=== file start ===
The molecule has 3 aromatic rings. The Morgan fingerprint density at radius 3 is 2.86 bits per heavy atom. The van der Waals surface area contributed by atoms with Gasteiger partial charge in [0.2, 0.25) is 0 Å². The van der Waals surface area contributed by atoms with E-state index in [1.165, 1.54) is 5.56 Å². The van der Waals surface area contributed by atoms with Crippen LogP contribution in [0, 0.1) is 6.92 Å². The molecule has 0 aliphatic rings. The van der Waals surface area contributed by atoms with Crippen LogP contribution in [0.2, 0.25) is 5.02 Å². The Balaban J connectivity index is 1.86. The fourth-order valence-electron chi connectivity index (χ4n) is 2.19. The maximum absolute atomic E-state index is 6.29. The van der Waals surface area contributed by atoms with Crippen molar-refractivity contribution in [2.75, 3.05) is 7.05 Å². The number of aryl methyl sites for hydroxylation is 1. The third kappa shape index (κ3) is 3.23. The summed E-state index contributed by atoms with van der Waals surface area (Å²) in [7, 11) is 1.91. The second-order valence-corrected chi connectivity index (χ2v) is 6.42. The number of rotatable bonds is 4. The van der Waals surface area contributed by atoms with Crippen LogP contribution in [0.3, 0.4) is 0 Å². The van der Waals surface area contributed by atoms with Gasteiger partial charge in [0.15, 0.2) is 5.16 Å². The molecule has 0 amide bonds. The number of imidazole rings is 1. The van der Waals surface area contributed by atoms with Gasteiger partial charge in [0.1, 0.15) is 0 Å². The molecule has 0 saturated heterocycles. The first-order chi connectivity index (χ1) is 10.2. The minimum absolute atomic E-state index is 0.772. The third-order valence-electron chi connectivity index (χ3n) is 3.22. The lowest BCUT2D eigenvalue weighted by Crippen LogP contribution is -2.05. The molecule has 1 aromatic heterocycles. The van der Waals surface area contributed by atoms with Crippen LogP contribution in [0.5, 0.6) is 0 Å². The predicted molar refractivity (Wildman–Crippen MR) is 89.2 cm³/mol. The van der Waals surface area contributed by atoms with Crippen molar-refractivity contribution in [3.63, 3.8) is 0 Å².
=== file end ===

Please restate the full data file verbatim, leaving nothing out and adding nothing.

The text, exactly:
The molecule has 3 aromatic rings. The Morgan fingerprint density at radius 3 is 2.86 bits per heavy atom. The van der Waals surface area contributed by atoms with Gasteiger partial charge in [0.2, 0.25) is 0 Å². The van der Waals surface area contributed by atoms with E-state index in [1.165, 1.54) is 5.56 Å². The van der Waals surface area contributed by atoms with Crippen LogP contribution in [0, 0.1) is 6.92 Å². The molecule has 0 aliphatic rings. The van der Waals surface area contributed by atoms with Crippen LogP contribution in [0.2, 0.25) is 5.02 Å². The Balaban J connectivity index is 1.86. The fourth-order valence-electron chi connectivity index (χ4n) is 2.19. The maximum absolute atomic E-state index is 6.29. The van der Waals surface area contributed by atoms with Crippen molar-refractivity contribution in [2.75, 3.05) is 7.05 Å². The number of aryl methyl sites for hydroxylation is 1. The third kappa shape index (κ3) is 3.23. The summed E-state index contributed by atoms with van der Waals surface area (Å²) in [7, 11) is 1.91. The second-order valence-corrected chi connectivity index (χ2v) is 6.42. The number of rotatable bonds is 4. The van der Waals surface area contributed by atoms with Crippen LogP contribution in [0.3, 0.4) is 0 Å². The van der Waals surface area contributed by atoms with Gasteiger partial charge in [0.15, 0.2) is 5.16 Å². The molecule has 0 amide bonds. The number of imidazole rings is 1. The van der Waals surface area contributed by atoms with Gasteiger partial charge in [0.1, 0.15) is 0 Å². The molecule has 0 saturated heterocycles. The first-order chi connectivity index (χ1) is 10.2. The minimum absolute atomic E-state index is 0.772. The third-order valence-electron chi connectivity index (χ3n) is 3.22. The lowest BCUT2D eigenvalue weighted by Crippen LogP contribution is -2.05. The molecule has 1 aromatic heterocycles. The van der Waals surface area contributed by atoms with Crippen LogP contribution in [0.5, 0.6) is 0 Å². The predicted molar refractivity (Wildman–Crippen MR) is 89.2 cm³/mol. The van der Waals surface area contributed by atoms with Crippen molar-refractivity contribution in [3.63, 3.8) is 0 Å².